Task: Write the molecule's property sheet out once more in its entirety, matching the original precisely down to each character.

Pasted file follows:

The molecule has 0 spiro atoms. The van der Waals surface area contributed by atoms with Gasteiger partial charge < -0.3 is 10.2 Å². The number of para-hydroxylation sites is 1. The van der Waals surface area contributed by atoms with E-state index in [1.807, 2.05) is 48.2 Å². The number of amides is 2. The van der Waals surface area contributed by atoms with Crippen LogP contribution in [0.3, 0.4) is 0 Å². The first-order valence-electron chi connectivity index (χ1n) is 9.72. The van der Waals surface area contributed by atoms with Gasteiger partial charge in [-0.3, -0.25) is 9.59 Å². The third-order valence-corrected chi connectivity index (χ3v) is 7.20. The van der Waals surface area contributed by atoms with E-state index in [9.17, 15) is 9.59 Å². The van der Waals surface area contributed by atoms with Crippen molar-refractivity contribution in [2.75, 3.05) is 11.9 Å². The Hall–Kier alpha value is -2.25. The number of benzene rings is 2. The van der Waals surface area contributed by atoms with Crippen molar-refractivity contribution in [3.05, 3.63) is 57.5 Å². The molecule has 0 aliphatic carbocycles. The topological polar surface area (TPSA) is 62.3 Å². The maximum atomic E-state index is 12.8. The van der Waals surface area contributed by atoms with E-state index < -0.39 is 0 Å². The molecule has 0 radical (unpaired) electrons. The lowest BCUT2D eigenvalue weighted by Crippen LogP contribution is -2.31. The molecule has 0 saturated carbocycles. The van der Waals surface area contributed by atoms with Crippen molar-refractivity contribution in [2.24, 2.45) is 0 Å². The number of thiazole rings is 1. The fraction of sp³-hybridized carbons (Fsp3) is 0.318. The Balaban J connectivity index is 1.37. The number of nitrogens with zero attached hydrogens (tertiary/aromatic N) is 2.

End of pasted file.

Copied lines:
The molecule has 0 spiro atoms. The van der Waals surface area contributed by atoms with Gasteiger partial charge < -0.3 is 10.2 Å². The number of para-hydroxylation sites is 1. The van der Waals surface area contributed by atoms with E-state index in [1.807, 2.05) is 48.2 Å². The number of amides is 2. The van der Waals surface area contributed by atoms with Crippen LogP contribution in [0.3, 0.4) is 0 Å². The first-order valence-electron chi connectivity index (χ1n) is 9.72. The van der Waals surface area contributed by atoms with Gasteiger partial charge in [-0.3, -0.25) is 9.59 Å². The third-order valence-corrected chi connectivity index (χ3v) is 7.20. The van der Waals surface area contributed by atoms with E-state index in [9.17, 15) is 9.59 Å². The van der Waals surface area contributed by atoms with Crippen molar-refractivity contribution in [2.75, 3.05) is 11.9 Å². The Hall–Kier alpha value is -2.25. The number of benzene rings is 2. The van der Waals surface area contributed by atoms with Crippen molar-refractivity contribution in [3.05, 3.63) is 57.5 Å². The molecule has 0 aliphatic carbocycles. The topological polar surface area (TPSA) is 62.3 Å². The maximum atomic E-state index is 12.8. The van der Waals surface area contributed by atoms with E-state index < -0.39 is 0 Å². The molecule has 0 radical (unpaired) electrons. The lowest BCUT2D eigenvalue weighted by Crippen LogP contribution is -2.31. The molecule has 0 saturated carbocycles. The van der Waals surface area contributed by atoms with Crippen molar-refractivity contribution in [2.24, 2.45) is 0 Å². The number of thiazole rings is 1. The fraction of sp³-hybridized carbons (Fsp3) is 0.318. The Balaban J connectivity index is 1.37. The number of nitrogens with zero attached hydrogens (tertiary/aromatic N) is 2.